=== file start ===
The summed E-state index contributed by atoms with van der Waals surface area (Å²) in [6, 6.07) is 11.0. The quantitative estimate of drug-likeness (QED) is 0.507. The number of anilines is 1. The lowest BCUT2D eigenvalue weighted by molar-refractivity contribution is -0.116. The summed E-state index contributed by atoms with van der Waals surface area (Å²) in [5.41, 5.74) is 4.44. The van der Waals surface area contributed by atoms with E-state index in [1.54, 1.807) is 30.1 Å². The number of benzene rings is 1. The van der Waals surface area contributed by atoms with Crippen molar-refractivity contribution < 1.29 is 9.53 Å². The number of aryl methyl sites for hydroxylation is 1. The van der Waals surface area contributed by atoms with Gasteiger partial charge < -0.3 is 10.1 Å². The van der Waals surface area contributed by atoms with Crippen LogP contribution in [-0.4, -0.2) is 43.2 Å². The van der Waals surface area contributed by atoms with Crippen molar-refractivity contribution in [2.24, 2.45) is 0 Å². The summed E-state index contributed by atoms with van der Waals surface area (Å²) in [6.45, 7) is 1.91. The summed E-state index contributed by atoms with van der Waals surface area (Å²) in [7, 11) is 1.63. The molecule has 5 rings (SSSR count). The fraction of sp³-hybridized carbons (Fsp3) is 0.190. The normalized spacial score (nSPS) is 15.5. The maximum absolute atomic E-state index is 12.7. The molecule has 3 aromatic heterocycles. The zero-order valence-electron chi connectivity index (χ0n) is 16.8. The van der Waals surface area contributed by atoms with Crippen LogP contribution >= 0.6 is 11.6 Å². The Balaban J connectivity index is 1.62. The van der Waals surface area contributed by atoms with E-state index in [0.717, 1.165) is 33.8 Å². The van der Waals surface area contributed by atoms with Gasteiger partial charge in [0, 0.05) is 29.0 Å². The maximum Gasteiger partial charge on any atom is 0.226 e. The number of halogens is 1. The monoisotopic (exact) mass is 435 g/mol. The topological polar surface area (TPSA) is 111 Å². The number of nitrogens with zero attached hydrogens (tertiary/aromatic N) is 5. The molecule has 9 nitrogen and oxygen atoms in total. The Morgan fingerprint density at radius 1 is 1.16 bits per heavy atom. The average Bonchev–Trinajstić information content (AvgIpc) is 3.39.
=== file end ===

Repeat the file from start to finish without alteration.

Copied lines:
The summed E-state index contributed by atoms with van der Waals surface area (Å²) in [6, 6.07) is 11.0. The quantitative estimate of drug-likeness (QED) is 0.507. The number of anilines is 1. The lowest BCUT2D eigenvalue weighted by molar-refractivity contribution is -0.116. The summed E-state index contributed by atoms with van der Waals surface area (Å²) in [5.41, 5.74) is 4.44. The van der Waals surface area contributed by atoms with E-state index in [1.54, 1.807) is 30.1 Å². The number of benzene rings is 1. The van der Waals surface area contributed by atoms with Crippen molar-refractivity contribution < 1.29 is 9.53 Å². The number of aryl methyl sites for hydroxylation is 1. The van der Waals surface area contributed by atoms with Gasteiger partial charge < -0.3 is 10.1 Å². The van der Waals surface area contributed by atoms with Crippen LogP contribution in [-0.4, -0.2) is 43.2 Å². The van der Waals surface area contributed by atoms with Crippen molar-refractivity contribution in [2.24, 2.45) is 0 Å². The summed E-state index contributed by atoms with van der Waals surface area (Å²) in [6.45, 7) is 1.91. The summed E-state index contributed by atoms with van der Waals surface area (Å²) in [7, 11) is 1.63. The molecule has 5 rings (SSSR count). The fraction of sp³-hybridized carbons (Fsp3) is 0.190. The normalized spacial score (nSPS) is 15.5. The maximum absolute atomic E-state index is 12.7. The molecule has 3 aromatic heterocycles. The zero-order valence-electron chi connectivity index (χ0n) is 16.8. The van der Waals surface area contributed by atoms with Crippen LogP contribution >= 0.6 is 11.6 Å². The Balaban J connectivity index is 1.62. The van der Waals surface area contributed by atoms with E-state index in [0.717, 1.165) is 33.8 Å². The van der Waals surface area contributed by atoms with Gasteiger partial charge in [0, 0.05) is 29.0 Å². The maximum Gasteiger partial charge on any atom is 0.226 e. The number of halogens is 1. The monoisotopic (exact) mass is 435 g/mol. The topological polar surface area (TPSA) is 111 Å². The number of nitrogens with zero attached hydrogens (tertiary/aromatic N) is 5. The molecule has 9 nitrogen and oxygen atoms in total. The Morgan fingerprint density at radius 1 is 1.16 bits per heavy atom. The average Bonchev–Trinajstić information content (AvgIpc) is 3.39.